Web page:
Over 100 Tons of Paint for Mega Petrol Station Project in India

When driving along the roads in India, you not only pass large high-rise buildings and densely populated neighbourhoods, but also petrol stations that catch your eye because of their green color: the Jio BP. These are owned by the Indian Reliance Group and the British BP Group, which merged to form a joint venture in 2019 and founded Jio BP.

The name Jio means «Live the life» in Hindi. Today’s experts predict that India will become one of the fastest growing fuel markets in the world in the next 20 years. Among other things, the Reliance portfolio of more than 1,400 existing retail locations is to be successively expanded to 5,500. More than 1,000 new filling stations are to be built throughout India by the spring of 2022. Another 2,000 petrol stations are to follow by autumn 2022. For each petrol station, around 450 m2 of façade panels will be coated using the coil coating process. And this is where Monopol Colors India comes into play.

Monopol Colors prevailed among many suppliers with its high-performance Vernicron fluoropolymer coating. In October 2021, they finally won the contract to frame the petrol stations in the high-gloss colors green, yellow and white, with some grey. The advantage of the fluoropolymer coating lies in its color and gloss retention – it remains intact for several decades. Thanks to the hydrophobic properties, such façades are not only easy to clean, they remain as attractive as on the first day.

As soon as the first 3,000 filling stations are bright and shining in the typical Jio-BP colors by autumn 2022, more are to follow. The aluminium composite panels are produced in India by the long-standing Monopol partners Aludecor Lamination Pvt. Ltd. and 3A Composites India Pvt. Ltd. For Monopol Colors, this means that approximately 100 tons of paint are needed for the over 1.3 million square metres of surface to be coated. A mega project!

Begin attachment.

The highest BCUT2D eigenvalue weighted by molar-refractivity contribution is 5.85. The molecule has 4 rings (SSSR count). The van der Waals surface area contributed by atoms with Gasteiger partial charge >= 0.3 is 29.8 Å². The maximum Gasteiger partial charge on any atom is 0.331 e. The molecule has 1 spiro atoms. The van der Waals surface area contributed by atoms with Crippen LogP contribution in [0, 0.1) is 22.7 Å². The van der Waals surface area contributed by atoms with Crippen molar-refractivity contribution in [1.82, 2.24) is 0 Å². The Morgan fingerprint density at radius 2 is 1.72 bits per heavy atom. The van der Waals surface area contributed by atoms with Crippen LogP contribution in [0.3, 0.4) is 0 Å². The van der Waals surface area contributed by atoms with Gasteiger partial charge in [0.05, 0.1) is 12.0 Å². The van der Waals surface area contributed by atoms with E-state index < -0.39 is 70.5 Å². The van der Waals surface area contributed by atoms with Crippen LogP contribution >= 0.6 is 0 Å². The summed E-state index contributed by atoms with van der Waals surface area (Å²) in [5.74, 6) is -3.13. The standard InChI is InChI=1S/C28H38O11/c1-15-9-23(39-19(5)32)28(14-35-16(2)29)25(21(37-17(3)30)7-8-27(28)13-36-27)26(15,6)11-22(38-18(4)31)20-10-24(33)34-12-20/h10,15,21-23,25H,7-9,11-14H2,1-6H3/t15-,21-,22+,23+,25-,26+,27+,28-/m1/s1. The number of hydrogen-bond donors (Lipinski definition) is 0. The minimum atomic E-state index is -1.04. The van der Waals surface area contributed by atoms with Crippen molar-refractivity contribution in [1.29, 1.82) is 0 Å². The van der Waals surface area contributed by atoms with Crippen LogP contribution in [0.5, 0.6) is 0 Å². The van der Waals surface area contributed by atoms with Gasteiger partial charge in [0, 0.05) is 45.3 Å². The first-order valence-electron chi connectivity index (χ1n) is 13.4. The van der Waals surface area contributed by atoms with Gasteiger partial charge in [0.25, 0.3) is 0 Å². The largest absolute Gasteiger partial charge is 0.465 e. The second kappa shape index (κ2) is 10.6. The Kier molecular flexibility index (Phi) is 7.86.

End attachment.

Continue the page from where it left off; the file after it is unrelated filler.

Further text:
Lecture at the SGV: India, The «mighty Elephant» 

India: A roaring tiger or rather a mighty elephant? One person who knows the answer is Lionel Schlessinger, CEO of Monopol Colors. He spoke about this question, among others, as part of a lecture at the Swiss Trade Association on January 14, 2022. Schlessinger also had to do away with prejudices during his travels. Because there is not simply “the” India.

Officially, there are 24 languages with their own script. Estimates suggest that about 415 languages are spoken throughout India. An enormous number, which leads to some challenges. The distance from south to north is just under 3,200 km, approximately the same as from Sicily to Finnish Lapland. Consequently, the southern Indian has about as much in common with the northern Indian as a Sicilian has with a Finn.  

Anyone wanting to do business on the subcontinent needs, above all, patience and the ability to network in order to learn from others’ mistakes, Schlessinger says. The world’s most populous country, with 1.4 billion people and a young population with an average age of 26.7 years, is still very poor. Around a quarter still live in slums. But it is precisely this young age of the population – almost 2/3 of the population are under 35 – that plays positively into the country’s cards. Because they want to move the country forward and improve their personal situation.

Another challenge is the increasing migration to the cities. It is estimated that by 2050, almost half of India’s 1.7 billion people will live in cities. This leads to major problems in terms of infrastructure, such as roads and power supply which are already reaching their capacity limits, especially during the monsoon season.

The caste system is and remains challenging. The caste system, although officially abolished, is still in the minds of many Indians and is thus a great enemy of the meritocracy. India has not yet done much of its homework: its capital markets are extremely regulated, payment periods of up to 200 days and more are not uncommon, “friendship gifts” are unavoidable, the bureaucracy inherited from the English is endless, jurisdiction is a disaster – and yet Schlessinger does not regret his move to India for a second.

However, all these experiences should not result in us giving India a wide berth. On the contrary: India offers great opportunities if you are willing to learn from your mistakes and exercise patience. Not to forget the friendliness of the people, the variety of colours in the streets and the different flavours in the cuisine, which have all appealed to Schlessinger. On each of his journeys, he was always warmly welcomed – making India Schlessinger’s second home.

So India is not a roaring tiger, but a mighty elephant. It takes time to get moving and is then unstoppable. Patience is the key if you want to succeed in India.

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